54. Gloria says

    For my daughter’s party one year we asked guests to bring some cat food for the local animal shelter. My daughter was thrilled when she was able to hand it over and know she was doing something good. It also allowed people to bring something to the party. All around, a win-win. Love the idea of a lego or book party also. We have also told neighborhood kids to bring a book/toy they no longer want.

  55. BJ says

    I’m sure your son will enjoy his party, whatever you choose to do.
    It seems to me that you feel uneasy as you are trying to control what ‘might’ happen. You can express your choice with your polite note about presence/presents. You can certainly discuss your choices with those who might ask about them. But you can’t control the choices other people make. Some cultures have deeply embedded habits of gift-giving which are tied up with showing respect and consideration to others. Some people feel unhappy about joining a group activity where they have not contributed to the event. Why worry about this? You will, clearly, exercise your right of choice over whatever gifts you don’t like or want for your child. Why not accept that things happen that we simply can’t control, and enjoy yourself and the fun you are planning for your family? Choose to have a great time and don’t fret over the details!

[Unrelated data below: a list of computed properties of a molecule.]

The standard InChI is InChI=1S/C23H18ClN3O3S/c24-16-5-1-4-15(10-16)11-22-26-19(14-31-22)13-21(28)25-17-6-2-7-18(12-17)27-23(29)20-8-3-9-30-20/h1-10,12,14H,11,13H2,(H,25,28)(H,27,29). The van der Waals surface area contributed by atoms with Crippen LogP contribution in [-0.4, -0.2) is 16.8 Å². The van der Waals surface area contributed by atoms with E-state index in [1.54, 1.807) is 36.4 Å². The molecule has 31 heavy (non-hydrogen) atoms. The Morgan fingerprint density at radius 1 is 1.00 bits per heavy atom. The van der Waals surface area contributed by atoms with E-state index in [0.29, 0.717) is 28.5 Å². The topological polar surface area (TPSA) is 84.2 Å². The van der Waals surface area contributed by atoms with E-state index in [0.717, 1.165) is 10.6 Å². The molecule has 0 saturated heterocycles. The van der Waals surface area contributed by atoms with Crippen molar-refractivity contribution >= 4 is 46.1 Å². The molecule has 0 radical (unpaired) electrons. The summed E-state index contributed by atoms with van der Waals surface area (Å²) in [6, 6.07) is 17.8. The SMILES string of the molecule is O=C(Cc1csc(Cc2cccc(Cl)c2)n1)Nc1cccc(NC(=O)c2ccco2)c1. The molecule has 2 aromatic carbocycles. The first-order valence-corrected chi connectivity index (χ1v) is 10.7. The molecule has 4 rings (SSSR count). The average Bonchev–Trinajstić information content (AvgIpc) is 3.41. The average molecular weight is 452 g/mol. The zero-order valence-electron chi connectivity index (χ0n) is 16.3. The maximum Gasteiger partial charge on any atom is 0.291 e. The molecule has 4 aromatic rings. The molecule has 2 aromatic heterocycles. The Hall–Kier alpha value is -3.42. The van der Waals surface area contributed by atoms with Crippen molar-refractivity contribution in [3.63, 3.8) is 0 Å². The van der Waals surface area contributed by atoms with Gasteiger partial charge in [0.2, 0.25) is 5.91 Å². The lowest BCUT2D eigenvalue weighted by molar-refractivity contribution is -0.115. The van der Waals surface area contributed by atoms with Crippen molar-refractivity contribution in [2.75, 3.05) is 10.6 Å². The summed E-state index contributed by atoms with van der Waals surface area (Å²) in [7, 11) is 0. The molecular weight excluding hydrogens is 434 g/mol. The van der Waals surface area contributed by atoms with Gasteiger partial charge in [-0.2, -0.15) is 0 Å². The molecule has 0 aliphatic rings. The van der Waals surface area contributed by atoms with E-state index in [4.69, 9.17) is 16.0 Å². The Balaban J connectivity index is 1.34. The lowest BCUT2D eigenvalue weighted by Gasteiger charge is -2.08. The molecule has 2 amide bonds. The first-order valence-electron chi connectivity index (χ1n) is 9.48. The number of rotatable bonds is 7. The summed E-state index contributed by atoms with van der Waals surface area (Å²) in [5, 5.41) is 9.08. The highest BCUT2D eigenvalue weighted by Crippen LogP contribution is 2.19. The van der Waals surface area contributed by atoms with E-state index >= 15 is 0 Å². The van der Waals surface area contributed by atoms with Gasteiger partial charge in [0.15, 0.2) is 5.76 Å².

56. Amy @ Frugal Mama says

    We are “that family” too. Wish we could all live in the same neighborhood so we wouldn’t stand out so much! Or so that our kids wouldn’t complain that they’re the “only” ones who do chores, don’t have personal electronics, or go to bed early, etc.